Saturday, May 30, 2009


I have no memory of how I came to possess this cassette by Pitchblende, a DC-area band that formed in 1991 and broke up in 1995. I think maybe it was sent to me by Damian from the contemporaneous but even shorter-lived DC band Load, with whom I corresponded a little bit around the time this came out, and whose own cassette I will post at some point in the future. Oddly I never wound up acquiring any further releases by Pitchblende other than the split single with Eggs that I posted earlier, so they're not a band I know really well, but listening to this tape again while digitizing reminded me how much I like it. Luckily for me (and you), the rest of their discography is posted over at Crumbs of Affection, so I should be able to find out what I've been missing all these years pretty easily.

The band also entered the digital age a few years back by creating a MySpace page, which details the group's formation and the circumstances surrounding the creation of this cassette. So I don't see much reason to go on and on about those details here. It is worth noting, however, that the description there does not reference the experimental and interesting hidden tracks that appear at the end of each side of the tape - the latter of which consists largely of an extended telephone conversation in Russian or Polish or some other Eastern European language. Also the MySpace entry lists the songs in a different order than the tape cover does - I've followed the tape here (including the mispelling of "Sum" as "Sump"), so someone let me know if it is incorrect. Finally, I really like the fact that one of the members of Pitchblende actually played as part of Unrest on the Yes She is My Skinhead Girl single, which I have also posted here. It makes me feel like I might be recreating just a little bit of the original community, which is nice.

One last thing: while I normally don't do much to alter the direct recording of my vinyl, I did remove the tape hiss from these mp3s. If I had better (OK, any) command of the EQ functions in Audacity I might have been able to keep this from sounding like it came from an 18-year-old tape altogether, but no such luck. At any rate, I hope it pleases some ears out there. Enjoy.

Pitchblende cassette, 1991
Self-released, #254 of a limited edition

A1: Redcap (3:26)
A2: Tuffet (3:12)
A3: Sump (4:06)
A4: Comatose Snail Punchout (4:48)
A5: Pilot Light (3:56)
A6: [Untitled hidden track] (2:17)
B1: Lacquer Box (5:42)
B2: Drop in the Big Drink (3:07)
B3: Infinite Mouse (3:03)
B4: Sawed Off City (3:12)
B5: Cars (4:20)
B6: [Untitled hidden track] (6:17)

Get it here.

Thursday, May 28, 2009


Second to Unrest, Eggs are, in my humble opinion, the greatest of the Teenbeat bands. Like Mark Robinson, the force behind Unrest, Andrew Beaujon of Eggs was with the label from the beginning, working under various monikers such as Scaley Andrew. Eggs was a sort of supergroup that featured Beaujon as well as Rob Christiansen, also of Grenadine and Viva Satellite. Their album Exploder is tremendous, as is their singles compilation How Do You Like Your Lobster. I highly recommend that you visit the Teenbeat site and pick those up.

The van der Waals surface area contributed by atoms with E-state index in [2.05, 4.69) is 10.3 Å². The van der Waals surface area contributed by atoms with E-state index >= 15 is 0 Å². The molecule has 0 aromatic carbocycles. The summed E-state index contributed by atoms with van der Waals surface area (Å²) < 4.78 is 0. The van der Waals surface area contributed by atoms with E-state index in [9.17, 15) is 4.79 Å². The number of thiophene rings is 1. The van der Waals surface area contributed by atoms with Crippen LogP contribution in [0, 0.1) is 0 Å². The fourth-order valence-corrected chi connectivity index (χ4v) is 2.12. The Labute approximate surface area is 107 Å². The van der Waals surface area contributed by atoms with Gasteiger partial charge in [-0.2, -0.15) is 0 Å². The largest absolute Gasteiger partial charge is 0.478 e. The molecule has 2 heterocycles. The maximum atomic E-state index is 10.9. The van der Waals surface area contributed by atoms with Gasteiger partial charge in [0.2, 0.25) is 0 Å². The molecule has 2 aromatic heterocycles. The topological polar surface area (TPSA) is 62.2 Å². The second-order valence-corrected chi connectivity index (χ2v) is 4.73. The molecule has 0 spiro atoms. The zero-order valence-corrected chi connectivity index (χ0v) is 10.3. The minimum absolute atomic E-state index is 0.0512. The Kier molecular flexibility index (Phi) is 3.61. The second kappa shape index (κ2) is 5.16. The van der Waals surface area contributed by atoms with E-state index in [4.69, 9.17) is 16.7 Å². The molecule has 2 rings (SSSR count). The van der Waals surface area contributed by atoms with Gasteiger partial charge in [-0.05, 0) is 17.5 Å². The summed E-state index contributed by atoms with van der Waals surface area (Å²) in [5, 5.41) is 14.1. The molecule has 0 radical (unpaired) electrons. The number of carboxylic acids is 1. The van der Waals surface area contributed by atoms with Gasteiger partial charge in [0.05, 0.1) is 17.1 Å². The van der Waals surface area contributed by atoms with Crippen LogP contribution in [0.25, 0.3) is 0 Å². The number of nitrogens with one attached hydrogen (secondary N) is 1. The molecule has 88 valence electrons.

The first two songs of the first single I'm posting here are included on How Do You Like Your Lobster, but for some reason (a rights issue, perhaps?) the cover of Peggy Lee's Fever is not on the CD. Neither is the great instrumental track from the second single here, which is a split release with Pitchblende - a band that I will post more from in due course. You can get both singles here. Enjoy.

PS. As anyone reading the comments will see, I heard from Andrew Beaujon, who kindly pointed out that I had recorded "Song With Contemporary Influences" at the wrong speed. I am a bad blogger! Or perhaps a bad indie-rock fan? At any rate, what I thought was a zippy instrumental romp is in fact a much mathier, dirge-like ditty. It's still a good song. I've reposted the corrected version via the link above - and just for kicks I've thrown in a little non-vinyl Eggs rarity: their cover of The Cure's "Catch" from the compilation Give Me The Cure, which featured many DC-area bands doing Cure covers, and which I sadly do not own...

Anyway, thanks to Andrew for visiting the site and checking up on his legacy, and thanks to you all as I continue working out the kinks of blogging.

Jade Tree EP, 1993
Jade Tree, no. 1010

A: Sexual Tension (5:23)
B1: In State (2:46)
B2: Fever (3:34)

Eggs/Pitchblende, Balls! Balls! EP, 1994
Jade Tree, no. 1016

A: Pitchblende, "Windshield Kiss" (2:47)
B: Eggs, "Song with Contemporary Influences" (5:03)

Stereolab & Soi-Disant

Here's a split single by Stereolab and Soi-Disant that to my knowledge has not yet found its way onto CD. Stereolab must be gearing up for another Switched On compilation, on which their song here would presumably appear, but for now this is a pretty hard-to-find entry in their extremely extensive canon. Around my house this song is affectionately known as "The Windshield Wiper Song." The Soi-Disant song is good, too, though I don't know a thing about them as a band. Anyway, I thought this would be a nice follow-up to the Stereolab/Cat's Miaow single. Enjoy.